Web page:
BBC Radio 3 controller Alan Davey says of the Proms concerts at the Royal Albert Hall: “The BBC’s on-going commitment to running the biggest classical music festival in the world allows the Proms to be one of the most inclusive musical experiences anywhere.” BBC publicity says: “The festival aims to offer a summer of music that allows for the most diverse and exciting musical journeys.”
The tension between that commitment to classical and the diversity (and possibly popularity) motive is evident in the 2022 inclusion of a Gaming Prom exploring the sound-worlds of video games, in partnerships with “beloved BBC brands” including Radio 1 Relax, CBeebies and the Natural History Unit, in a concert where actress Cynthia Erivo sings Nina Simone, Shirley Bassey, Billie Holiday and Gladys Knight, in a Prom dedicated to Aretha Franklin – and in some jazz, notably from Marius Neset and Soweto Kinch.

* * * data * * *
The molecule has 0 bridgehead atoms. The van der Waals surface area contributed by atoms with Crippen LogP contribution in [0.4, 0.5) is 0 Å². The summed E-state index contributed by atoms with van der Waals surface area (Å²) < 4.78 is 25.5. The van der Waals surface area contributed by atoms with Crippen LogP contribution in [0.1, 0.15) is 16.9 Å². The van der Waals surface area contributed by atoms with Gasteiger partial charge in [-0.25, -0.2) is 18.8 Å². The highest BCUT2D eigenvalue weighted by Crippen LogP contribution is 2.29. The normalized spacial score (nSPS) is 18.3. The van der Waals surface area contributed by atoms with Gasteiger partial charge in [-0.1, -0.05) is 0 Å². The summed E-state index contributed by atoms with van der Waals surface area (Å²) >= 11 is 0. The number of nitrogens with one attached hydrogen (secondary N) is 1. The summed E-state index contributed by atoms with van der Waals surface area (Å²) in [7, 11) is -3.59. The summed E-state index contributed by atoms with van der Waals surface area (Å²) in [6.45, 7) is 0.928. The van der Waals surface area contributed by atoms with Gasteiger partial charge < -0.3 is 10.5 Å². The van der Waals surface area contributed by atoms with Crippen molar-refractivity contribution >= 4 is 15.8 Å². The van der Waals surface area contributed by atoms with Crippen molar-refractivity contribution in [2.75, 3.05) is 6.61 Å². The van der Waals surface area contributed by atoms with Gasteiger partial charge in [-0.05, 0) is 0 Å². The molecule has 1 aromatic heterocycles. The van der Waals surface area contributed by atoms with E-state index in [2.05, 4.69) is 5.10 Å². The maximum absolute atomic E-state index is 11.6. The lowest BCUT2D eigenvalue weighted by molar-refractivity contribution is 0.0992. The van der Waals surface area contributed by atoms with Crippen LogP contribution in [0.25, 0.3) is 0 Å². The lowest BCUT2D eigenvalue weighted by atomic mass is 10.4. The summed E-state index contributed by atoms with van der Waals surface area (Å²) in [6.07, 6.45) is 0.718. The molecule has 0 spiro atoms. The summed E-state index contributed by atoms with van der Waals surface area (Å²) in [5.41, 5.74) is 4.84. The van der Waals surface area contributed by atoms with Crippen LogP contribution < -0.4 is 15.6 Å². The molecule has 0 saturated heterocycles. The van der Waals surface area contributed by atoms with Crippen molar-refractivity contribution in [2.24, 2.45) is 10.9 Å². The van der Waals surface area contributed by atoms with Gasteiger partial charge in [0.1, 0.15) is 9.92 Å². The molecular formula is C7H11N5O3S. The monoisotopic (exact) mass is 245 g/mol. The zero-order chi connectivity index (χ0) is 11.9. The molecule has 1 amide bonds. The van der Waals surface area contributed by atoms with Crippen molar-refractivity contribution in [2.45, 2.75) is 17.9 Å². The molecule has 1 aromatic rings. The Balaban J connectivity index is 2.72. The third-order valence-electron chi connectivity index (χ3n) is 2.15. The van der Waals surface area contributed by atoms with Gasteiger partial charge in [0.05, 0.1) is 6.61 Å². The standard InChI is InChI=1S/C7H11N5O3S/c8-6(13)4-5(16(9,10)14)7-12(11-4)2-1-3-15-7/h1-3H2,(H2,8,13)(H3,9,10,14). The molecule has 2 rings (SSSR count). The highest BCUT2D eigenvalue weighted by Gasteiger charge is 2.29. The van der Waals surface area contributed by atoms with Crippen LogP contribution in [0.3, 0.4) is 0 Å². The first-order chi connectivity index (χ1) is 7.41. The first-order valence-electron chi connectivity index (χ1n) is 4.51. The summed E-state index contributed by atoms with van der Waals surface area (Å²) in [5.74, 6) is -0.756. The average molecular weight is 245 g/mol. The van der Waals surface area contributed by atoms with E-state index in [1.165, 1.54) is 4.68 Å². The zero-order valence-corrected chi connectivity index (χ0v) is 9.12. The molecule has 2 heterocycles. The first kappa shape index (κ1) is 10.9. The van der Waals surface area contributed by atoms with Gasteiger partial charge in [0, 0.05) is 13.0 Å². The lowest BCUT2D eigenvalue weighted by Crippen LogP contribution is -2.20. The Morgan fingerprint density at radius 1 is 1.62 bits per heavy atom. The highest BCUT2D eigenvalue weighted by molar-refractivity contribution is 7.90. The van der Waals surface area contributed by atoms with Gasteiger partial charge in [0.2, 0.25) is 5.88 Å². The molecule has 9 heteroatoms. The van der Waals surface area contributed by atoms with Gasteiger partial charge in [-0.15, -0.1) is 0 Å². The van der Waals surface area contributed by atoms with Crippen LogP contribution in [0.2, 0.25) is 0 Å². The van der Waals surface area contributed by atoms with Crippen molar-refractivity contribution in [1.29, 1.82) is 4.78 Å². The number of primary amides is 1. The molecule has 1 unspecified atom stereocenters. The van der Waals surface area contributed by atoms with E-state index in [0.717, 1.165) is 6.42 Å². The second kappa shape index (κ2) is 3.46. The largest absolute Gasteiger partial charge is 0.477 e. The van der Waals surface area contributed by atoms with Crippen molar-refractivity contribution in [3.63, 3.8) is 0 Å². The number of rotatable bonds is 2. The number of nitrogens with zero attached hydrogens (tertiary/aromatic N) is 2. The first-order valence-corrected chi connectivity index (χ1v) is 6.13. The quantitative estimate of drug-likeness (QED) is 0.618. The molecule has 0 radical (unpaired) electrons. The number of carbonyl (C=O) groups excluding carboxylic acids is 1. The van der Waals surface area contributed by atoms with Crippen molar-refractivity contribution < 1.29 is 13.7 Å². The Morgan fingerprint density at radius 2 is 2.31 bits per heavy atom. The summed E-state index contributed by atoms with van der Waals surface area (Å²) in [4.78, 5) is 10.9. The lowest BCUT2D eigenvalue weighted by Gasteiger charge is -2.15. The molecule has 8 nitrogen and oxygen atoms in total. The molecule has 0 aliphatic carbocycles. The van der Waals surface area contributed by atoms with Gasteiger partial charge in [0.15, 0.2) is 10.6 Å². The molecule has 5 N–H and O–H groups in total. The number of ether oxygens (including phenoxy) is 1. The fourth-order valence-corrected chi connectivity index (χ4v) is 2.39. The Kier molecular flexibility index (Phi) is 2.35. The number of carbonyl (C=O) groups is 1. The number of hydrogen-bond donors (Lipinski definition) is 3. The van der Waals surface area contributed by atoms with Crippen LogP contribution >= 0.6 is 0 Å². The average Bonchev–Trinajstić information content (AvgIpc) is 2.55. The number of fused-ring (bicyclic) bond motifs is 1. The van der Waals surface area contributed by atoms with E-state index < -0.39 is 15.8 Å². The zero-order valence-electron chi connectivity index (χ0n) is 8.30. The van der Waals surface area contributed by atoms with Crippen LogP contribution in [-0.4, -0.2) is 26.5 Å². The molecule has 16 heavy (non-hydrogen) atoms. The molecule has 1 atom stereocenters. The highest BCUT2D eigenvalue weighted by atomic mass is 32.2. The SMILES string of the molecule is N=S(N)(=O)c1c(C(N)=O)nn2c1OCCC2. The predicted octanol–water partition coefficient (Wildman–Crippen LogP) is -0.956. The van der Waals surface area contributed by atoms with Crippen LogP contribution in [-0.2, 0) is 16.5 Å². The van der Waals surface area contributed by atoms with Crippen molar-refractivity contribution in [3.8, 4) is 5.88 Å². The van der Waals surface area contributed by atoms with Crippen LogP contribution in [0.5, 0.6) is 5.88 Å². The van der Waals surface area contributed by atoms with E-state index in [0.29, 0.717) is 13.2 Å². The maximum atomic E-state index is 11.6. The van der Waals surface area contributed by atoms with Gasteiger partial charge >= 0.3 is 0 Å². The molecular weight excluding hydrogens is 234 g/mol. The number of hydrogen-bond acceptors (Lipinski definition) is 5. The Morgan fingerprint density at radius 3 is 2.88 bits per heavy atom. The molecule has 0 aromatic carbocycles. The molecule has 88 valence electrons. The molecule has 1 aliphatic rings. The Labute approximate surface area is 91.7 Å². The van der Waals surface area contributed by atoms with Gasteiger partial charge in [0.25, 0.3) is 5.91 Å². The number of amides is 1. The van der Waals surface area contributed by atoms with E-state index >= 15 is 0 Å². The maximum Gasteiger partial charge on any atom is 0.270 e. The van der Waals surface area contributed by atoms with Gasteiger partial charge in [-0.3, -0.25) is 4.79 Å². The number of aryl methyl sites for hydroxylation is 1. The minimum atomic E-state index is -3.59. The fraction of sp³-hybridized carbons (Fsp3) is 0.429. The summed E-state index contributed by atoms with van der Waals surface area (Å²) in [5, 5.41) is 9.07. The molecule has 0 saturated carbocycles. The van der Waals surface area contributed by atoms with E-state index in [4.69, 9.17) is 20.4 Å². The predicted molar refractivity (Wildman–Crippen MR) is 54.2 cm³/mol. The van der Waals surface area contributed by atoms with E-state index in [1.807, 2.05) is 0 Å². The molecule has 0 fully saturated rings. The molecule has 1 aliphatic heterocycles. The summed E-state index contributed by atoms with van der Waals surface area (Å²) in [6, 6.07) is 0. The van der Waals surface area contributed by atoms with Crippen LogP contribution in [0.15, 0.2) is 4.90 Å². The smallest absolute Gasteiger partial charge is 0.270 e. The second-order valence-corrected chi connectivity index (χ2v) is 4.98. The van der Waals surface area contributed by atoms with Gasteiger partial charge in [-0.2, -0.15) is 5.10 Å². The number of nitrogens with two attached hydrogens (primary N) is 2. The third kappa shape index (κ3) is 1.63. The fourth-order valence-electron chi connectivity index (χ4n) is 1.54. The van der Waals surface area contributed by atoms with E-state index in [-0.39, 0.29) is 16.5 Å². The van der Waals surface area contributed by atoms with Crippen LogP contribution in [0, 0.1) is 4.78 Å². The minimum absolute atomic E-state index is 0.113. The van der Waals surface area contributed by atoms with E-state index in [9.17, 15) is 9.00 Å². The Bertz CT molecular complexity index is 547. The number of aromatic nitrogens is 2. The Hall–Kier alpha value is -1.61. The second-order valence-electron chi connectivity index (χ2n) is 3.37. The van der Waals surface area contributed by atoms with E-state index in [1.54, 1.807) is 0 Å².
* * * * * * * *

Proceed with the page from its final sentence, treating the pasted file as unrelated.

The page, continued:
The rather virtuosic saxophonist Neset, about whom the Proms publicity repeat the assertion that he has been responsible for a “voracious reinvention of jazz”, appears 3 September with Ivo Neame (p), Jim Hart (vib, mar, pc), Conor Chaplin (b), Anton Eger (d) and the London Sinfonietta in the première of Neset’s piece Geyser c65’, which was commissioned by the BBC.
On 28 August the South African trumpeter and conductor Marcus Wyatt leads the Metropole Orkest in a Prom titled The South African Jazz Songbook. Siyabonga Mthembu – lead singer of Shabaka and the Ancestors and performance-art band The Brother Moves On – will take part, along with the singer ESKA, the saxophonist Soweto Kinch and Sons of Kemet tuba player Theon Cross.
Paradoxically, John Wilson, noted for his one-man revival of the Great American Songbook via jazz-flavoured Proms since 2009, this year conducts a concert of English classical music, including Williams, Bax, Walton and Elgar.
The whole 2022 Proms programme is here – bbc.co.uk/proms/events/by/date/2022.